State Senator Joseph P. Addabbo, Jr. and Assemblymember Michael Miller sponsored a free seminar providing important information from the experts on how to prevent, identify, or get rid of the spreading problem of bedbug infestations on Thursday, February 17 at the Emanuel United Church of Christ in Woodhaven.
According to local certified exterminators, bedbug removal is one of the most difficult and costly tasks in the pest control industry. Landlords have been known to spend up to $80,000 to get large buildings bedbug free.
Adding to landlords’ woes of dealing with these pests, the Bedbug Disclosure Act, a new citywide law that took effect August 30, 2010, required landlords to notify prospective tenants about any infestations in the building within the previous year.
“Bedbugs are a growing epidemic and we have seen it affect not only our households but our children, seniors and businesses,” said Addabbo. “I want my constituents to know that they should never feel alone on the issue; if they think or know they have bedbugs they can always call my office for more information.”
The seminar featured speakers from the NYC Department of Health, NYC Department of Housing Preservation and Development, and local pest control business owner William Puricelli of Advanced Pest Management Services.
“We welcome anyone from the community to contact us directly with any questions at advancedexterminating.com,” Puricelli said.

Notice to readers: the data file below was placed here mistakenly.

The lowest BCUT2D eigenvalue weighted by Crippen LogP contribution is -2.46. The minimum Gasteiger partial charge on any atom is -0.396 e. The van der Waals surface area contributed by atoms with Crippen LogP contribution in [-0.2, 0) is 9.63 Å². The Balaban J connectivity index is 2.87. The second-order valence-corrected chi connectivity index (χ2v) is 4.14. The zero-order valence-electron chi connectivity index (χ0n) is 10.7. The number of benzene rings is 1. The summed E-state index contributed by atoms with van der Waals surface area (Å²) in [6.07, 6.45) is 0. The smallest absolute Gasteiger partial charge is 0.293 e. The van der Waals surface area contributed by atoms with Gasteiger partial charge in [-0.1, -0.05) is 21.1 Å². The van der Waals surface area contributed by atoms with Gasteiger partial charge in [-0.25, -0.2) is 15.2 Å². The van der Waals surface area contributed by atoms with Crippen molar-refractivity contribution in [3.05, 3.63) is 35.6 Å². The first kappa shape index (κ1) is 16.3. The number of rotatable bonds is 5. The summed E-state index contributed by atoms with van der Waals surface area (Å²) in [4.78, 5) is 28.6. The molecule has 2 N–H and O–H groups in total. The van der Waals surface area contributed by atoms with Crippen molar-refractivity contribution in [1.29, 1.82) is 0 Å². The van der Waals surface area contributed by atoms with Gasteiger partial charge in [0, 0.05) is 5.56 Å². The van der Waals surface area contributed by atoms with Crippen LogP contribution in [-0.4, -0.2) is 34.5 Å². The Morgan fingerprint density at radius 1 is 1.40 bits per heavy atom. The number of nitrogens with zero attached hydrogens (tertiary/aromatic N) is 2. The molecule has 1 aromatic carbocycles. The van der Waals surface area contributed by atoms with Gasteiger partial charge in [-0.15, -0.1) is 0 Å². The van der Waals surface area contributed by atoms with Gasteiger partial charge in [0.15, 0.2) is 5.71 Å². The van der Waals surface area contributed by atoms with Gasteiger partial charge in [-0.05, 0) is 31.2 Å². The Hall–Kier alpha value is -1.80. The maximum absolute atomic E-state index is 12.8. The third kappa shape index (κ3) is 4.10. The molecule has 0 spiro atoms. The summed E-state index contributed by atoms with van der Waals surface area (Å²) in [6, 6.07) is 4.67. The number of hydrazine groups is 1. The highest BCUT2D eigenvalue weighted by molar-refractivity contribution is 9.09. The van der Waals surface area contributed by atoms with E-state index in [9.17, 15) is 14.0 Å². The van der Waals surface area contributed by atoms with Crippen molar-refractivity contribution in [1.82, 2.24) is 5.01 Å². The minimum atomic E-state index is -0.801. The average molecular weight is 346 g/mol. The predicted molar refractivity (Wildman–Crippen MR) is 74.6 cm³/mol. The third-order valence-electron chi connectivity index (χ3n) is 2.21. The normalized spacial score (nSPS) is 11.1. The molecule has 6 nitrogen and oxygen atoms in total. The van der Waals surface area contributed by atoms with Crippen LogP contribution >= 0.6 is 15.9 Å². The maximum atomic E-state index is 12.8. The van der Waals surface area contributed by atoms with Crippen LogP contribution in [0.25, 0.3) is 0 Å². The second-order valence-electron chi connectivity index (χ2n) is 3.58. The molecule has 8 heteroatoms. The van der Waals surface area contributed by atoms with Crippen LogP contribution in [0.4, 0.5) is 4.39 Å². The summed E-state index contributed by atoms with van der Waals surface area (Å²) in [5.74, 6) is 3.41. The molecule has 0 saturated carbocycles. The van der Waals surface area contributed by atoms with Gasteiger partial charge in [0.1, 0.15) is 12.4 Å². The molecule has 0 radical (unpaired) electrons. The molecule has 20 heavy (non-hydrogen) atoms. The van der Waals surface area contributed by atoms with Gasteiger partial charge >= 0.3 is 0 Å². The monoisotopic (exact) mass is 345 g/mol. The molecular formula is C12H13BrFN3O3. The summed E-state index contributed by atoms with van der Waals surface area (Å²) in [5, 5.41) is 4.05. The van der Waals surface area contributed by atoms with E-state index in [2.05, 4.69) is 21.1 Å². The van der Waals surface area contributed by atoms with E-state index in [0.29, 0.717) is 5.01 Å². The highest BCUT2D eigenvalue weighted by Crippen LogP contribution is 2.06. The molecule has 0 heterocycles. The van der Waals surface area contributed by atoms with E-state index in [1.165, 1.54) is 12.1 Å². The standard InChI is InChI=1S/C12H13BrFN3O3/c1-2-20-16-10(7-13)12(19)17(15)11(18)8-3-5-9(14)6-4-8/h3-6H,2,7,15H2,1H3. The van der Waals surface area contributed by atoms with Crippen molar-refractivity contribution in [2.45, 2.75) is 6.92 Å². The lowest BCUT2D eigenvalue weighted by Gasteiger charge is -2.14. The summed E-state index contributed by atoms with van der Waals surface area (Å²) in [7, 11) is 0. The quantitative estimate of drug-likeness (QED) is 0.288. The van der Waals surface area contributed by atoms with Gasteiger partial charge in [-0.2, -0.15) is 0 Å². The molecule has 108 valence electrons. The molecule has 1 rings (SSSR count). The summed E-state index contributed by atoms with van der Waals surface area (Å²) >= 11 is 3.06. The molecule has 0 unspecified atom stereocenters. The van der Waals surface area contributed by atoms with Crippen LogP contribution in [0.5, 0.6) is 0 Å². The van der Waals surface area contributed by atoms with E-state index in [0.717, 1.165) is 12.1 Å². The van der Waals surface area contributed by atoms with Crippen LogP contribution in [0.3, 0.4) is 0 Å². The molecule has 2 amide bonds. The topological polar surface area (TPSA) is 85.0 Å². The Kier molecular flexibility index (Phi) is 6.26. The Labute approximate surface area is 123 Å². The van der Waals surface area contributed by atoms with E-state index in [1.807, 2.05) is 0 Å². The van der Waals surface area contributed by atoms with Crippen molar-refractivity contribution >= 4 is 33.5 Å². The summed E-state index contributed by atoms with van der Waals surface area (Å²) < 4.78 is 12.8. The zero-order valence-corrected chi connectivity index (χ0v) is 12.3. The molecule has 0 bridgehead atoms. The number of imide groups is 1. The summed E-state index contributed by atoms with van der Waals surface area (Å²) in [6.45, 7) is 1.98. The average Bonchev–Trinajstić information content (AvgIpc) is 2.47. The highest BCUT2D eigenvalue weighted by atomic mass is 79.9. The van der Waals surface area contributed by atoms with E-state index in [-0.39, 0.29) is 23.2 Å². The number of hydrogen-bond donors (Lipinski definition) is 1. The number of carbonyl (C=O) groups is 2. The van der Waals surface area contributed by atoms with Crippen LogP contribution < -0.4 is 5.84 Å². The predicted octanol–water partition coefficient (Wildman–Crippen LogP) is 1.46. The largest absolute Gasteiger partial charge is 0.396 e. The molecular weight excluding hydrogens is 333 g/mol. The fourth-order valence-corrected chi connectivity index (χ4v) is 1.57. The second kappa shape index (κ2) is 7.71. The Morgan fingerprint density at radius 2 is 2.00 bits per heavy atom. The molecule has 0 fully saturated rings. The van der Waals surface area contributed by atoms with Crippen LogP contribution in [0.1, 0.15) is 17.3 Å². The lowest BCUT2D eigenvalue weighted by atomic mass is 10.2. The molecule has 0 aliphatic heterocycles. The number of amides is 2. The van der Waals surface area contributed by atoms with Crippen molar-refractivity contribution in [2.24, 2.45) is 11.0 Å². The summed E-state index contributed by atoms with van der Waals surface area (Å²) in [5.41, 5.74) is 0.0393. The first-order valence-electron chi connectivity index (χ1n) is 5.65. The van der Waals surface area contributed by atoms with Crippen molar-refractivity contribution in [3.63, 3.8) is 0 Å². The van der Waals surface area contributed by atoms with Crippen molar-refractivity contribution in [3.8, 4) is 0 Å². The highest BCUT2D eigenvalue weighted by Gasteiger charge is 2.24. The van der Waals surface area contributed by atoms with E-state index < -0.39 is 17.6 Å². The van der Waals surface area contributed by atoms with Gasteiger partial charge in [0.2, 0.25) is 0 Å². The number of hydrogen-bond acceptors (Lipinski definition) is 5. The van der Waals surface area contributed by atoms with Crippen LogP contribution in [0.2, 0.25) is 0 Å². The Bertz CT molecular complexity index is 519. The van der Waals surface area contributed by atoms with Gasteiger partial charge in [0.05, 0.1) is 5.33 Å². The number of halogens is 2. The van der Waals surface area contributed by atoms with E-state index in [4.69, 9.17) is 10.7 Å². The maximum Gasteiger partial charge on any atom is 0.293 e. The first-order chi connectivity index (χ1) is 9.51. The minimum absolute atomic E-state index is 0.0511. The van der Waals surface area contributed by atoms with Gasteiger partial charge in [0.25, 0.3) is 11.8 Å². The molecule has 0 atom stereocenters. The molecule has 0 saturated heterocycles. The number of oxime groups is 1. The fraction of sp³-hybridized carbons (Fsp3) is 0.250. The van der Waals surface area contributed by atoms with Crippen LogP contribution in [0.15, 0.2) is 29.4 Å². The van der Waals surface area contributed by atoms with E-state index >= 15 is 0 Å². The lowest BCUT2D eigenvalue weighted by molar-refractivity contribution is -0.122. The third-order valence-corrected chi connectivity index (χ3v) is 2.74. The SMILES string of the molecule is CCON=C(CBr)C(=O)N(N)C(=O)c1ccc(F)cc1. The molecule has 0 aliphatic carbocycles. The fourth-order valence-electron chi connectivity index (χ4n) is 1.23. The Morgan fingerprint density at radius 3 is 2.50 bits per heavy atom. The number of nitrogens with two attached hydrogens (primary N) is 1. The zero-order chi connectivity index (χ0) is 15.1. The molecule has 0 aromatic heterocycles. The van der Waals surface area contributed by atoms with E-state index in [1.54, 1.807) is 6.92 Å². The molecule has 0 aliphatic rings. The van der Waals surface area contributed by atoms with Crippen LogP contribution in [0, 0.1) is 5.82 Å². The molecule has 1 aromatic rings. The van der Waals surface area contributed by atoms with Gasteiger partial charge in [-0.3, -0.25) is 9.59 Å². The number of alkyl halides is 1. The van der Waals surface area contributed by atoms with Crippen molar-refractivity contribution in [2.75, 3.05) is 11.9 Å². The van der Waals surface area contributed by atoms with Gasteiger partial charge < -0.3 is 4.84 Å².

Nigel Manuel, president of Inspector Bedbug Corporation also attended the event along with one-year-old Archie, a bedbug certified and trained scent detection dog.
“My company is an independent bedbug inspection and detection service using a scent detection dog and handler teams,” said Manuel. “Our dogs are well trained and affective when identifying bedbugs.”
“This event was very informative,” said Richard Fogal, of Woodhaven. “Hopefully the more people that know about bedbugs, the less bedbugs we will have.”
Addabbo pointed out that in 2010, exterminators were extremely busy, as the nasty critters temporarily shut down businesses, forced residents to move, and left beleaguered New Yorkers suffering from red welts and bites. Some local movie theaters, offices, and hotels also reported being visited by the bugs.
“The citywide fight against bedbugs will be won one home at a time,” said Miller. “Winning the battle can save you thousands of dollars, and information is your best weapon.”